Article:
Why did OSS Watch set up this wiki?
Good question. OSS Watch has a website http://www.oss-watch.ac.uk/ so why does it need a wiki as well? What is the relationship between the wiki and the website? What will the wiki accomplish that the website does not?
It can hardly escape anyone's notice that there is a relationship between the open source movement and the open content movement. One could say that the former has inspired the latter. Or perhaps both have been inspired by an earlier ideal of the free movement of ideas between peers for the greater good of the commonwealth.
Plus wikis are fun!
The OSS Watch team has been using a wiki as a team intranet since August 2003. At first we were sceptical (well, I was, at least). So we undertook a three-month trial. During that time we explored different aspects of a wiki - the question of push versus pull communications, the potential for disorder, the empty or partial page phenomenon, and more. Eventually we concluded that as an additional tool of team communication a wiki was excellent. That conclusion was probably aided by the fact that although (most) of the members of the team are in the same building, none of us share an office. The wiki became a common ground for us. It was a place to start document ideas, store useful information that we might want to refer to later, and, yes, a place where we could have some fun!
Of course there is a big difference between a wiki for use only by a small team and a public wiki open to the world. Why go down that route?
Periodically OSS Watch likes to rethink its primary mission and reinvent itself to meet new challenges. The biggest challenge for us at present is to create a space in which staff, students and researchers in UK higher and further education can come together around the ideas and the practicalities of free and open source software. Well, I say that creating the space is the biggest challenge, but clearly I ought to say that getting people to use that space is the real challenge. Or even better, that facilitating the growth of that community is our challenge.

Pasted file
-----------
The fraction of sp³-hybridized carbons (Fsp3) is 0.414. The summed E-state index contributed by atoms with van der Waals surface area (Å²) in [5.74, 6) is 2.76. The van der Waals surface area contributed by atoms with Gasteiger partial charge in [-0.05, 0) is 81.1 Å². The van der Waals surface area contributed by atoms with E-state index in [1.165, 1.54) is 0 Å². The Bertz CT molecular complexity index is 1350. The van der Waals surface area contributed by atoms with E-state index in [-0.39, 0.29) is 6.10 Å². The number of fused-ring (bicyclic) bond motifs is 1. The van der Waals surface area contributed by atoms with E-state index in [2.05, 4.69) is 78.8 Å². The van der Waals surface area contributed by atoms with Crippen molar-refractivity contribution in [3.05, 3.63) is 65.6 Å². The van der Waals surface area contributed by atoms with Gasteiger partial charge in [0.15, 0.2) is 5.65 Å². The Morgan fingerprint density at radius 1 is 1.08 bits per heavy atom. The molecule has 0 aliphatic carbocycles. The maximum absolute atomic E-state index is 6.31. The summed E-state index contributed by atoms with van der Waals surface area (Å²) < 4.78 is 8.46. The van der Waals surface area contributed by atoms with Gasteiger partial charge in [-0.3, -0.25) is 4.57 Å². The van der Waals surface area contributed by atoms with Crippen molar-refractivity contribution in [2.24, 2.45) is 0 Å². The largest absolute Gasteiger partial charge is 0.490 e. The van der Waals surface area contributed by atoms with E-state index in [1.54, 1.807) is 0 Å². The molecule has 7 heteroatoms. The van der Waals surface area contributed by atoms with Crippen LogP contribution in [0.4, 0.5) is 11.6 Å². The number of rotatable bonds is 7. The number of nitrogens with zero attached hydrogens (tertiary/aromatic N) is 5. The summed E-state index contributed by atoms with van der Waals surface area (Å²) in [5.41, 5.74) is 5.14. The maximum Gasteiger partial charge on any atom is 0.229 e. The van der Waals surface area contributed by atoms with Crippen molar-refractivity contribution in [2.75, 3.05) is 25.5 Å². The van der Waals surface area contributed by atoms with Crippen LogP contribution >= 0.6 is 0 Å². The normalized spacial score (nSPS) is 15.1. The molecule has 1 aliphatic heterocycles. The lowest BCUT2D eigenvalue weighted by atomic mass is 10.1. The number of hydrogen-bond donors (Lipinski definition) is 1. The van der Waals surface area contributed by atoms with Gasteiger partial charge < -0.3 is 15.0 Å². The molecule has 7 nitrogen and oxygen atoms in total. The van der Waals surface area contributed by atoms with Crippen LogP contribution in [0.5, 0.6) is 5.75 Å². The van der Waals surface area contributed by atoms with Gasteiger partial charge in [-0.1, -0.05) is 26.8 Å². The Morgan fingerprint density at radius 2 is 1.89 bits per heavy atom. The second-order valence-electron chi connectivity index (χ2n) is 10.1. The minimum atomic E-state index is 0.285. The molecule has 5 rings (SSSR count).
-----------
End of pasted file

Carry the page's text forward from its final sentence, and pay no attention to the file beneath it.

Community building is no simple task. And very few communities are exactly alike. That is certainly true of open source software development communities. This is actually something we think about a great deal. See A guide to participating in an open source community We are still thinking about it. However, best practice is not something you derive from axioms, it is something you learn from experience.
We hope that this OSS Watch wiki becomes a place where individuals in universities and colleges across the UK come to learn from each other about free and open source software. But in the end, it will become what we collectively make of it.
OSS Watch versus OSS Watch Wiki
Clearly there is some relationship between the OSS Watch website http://www.oss-watch.ac.uk/ and the OSS Watch Wiki http://wiki.oss-watch.ac.uk/ At the very least both have the active participation of OSS Watch staff. The wiki, however, is no mere addendum to the OSS Watch website. We really mean what we say above. The OSS Watch Wiki "will become what we collectively make of it." Because we don't know fully what that will be, we don't have a prescriptive statement of the relationship between the wiki and the OSS Watch website. It may be that for a time the website, or rather briefing notes published on the website, serve as fodder for discussion, comment, or rebuttal on the wiki. It may be that the wiki will ignore the website altogether. That's okay too. I'd like to think that eventually a natural symbiosis will develop between the two.